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Can anyone be an auditor?

SQMC Director of Training, Karen MacKenzie, examines the core qualities of a (good!) auditor's personality.

There are two enlightening documents which ensure that we don't leave judging the character of an auditor to chance, or personal opinion: the international standards ISO 19011:2011 and ISO 17021:2015.

ISO/IEC 17021-1:2015 ("Conformity Assessment - Requirements for bodies providing audit and certification of management systems")

From ISO 17021-1 we read that the auditor is expected to manifest the following characteristics:

  1. ethical, i.e. fair, truthful, sincere, honest and discreet;
  2. open-minded, i.e. willing to consider alternative ideas or points of view;
  3. diplomatic, i.e. tactful in dealing with people;
  4. collaborative, i.e. effectively interacting with others;
  5. observant, i.e. actively aware of physical surroundings and activities;
  6. perceptive, i.e. instinctively aware of and able to understand situations;
  7. versatile, i.e. adjusts readily to different situations;
  8. tenacious, i.e. persistent and focused on achieving objectives;
  9. decisive, i.e. reaches timely conclusions based on logical reasoning and analysis;
  10. self-reliant, i.e. acts and functions independently;
  11. professional, i.e. exhibiting a courteous, conscientious and generally business-like demeanour in the workplace;
  12. morally courageous, i.e. willing to act responsibly and ethically even though these actions may not always be popular and may sometimes result in disagreement or confrontation;
  13. organized, i.e. exhibiting effective time management, prioritization, planning, and efficiency. 

ISO 19011:2011 ("Guidelines for auditing management systems")

And ISO 19011 states that 'adherence to these principles is a prerequisite for providing audit conclusions that are relevant and sufficient and for enabling auditors, working independently from one another, to reach similar conclusions in similar circumstances'.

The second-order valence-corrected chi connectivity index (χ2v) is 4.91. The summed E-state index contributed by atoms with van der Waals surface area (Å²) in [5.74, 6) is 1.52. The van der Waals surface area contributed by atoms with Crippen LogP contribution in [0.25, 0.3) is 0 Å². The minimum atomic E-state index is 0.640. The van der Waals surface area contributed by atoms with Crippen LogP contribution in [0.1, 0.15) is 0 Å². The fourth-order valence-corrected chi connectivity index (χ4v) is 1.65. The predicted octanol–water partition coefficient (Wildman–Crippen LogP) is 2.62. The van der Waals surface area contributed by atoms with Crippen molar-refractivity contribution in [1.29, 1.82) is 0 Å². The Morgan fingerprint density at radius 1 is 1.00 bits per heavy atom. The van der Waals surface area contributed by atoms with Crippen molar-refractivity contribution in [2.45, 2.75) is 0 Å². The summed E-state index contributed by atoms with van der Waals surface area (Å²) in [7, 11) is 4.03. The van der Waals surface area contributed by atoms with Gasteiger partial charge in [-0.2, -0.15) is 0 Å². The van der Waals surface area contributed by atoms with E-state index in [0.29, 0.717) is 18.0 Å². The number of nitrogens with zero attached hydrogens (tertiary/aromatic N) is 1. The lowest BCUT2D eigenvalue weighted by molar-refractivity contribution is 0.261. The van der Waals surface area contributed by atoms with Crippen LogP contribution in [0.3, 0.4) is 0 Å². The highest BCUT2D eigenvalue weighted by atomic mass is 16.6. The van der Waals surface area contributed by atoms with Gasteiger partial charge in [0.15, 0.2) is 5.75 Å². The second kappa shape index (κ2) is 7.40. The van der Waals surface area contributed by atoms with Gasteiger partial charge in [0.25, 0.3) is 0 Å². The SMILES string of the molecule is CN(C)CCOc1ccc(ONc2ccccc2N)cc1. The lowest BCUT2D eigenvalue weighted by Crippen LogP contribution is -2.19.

Integrity: the foundation of professionalism

Auditors should:

  • perform their work with honesty, diligence, and responsibility;
  • observe and comply with any applicable legal requirements;
  • demonstrate their competence while performing their work;
  • perform their work in an impartial manner, i.e. remain fair and unbiased in all their dealings;
  • be sensitive to any influences that may be exerted on their judgement while carrying out an audit.

Fair presentation: the obligation to report truthfully and accurately

Audit findings, audit conclusions and audit reports should reflect truthfully and accurately the audit activities. Significant obstacles encountered during the audit and unresolved diverging opinions between the audit team and the auditee should be reported. The communication should be truthful, accurate, objective, timely, clear and complete.

Due professional care: the application of diligence and judgement in auditing

Auditors should exercise due care in accordance with the importance of the task they perform and the confidence placed in them by the audit client and other interested parties. An important factor in carrying out their work with due professional care is having the ability to make reasoned judgements in all audit situations.

Confidentiality: security of information

Auditors should exercise discretion in the use and protection of information acquired in the course of their duties. Audit information should not be used inappropriately for personal gain by the auditor or the audit client, or in a manner detrimental to the legitimate interests of the auditee. This concept includes the proper handling of sensitive or confidential information.

Independence: the basis for the impartiality of the audit and objectivity of the audit conclusions

Auditors should be independent of the activity being audited wherever practicable, and should in all cases act in a manner that is free from bias and conflict of interest. For internal audits, auditors should be independent from the operating managers of the function being audited. Auditors should maintain objectivity throughout the audit process to ensure that the audit findings and conclusions are based only on the audit evidence. For small organizations, it may not be possible for internal auditors to be fully independent of the activity being audited, but every effort should be made to remove bias and encourage objectivity.

Evidence-based approach: the rational method for reaching reliable and reproducible audit conclusions in a systematic audit process.

Audit evidence should be verifiable. It will in general be based on samples of the information available, since an audit is conducted during a finite period of time and with finite resources. An appropriate use of sampling should be applied, since this is closely related to the confidence that can be placed in the audit conclusions.


So we conclude that it takes a certain kind of person to be an auditor, and we can help develop you to become such through our IRCA-certified training and CPD courses. Contact our advisors for guidance!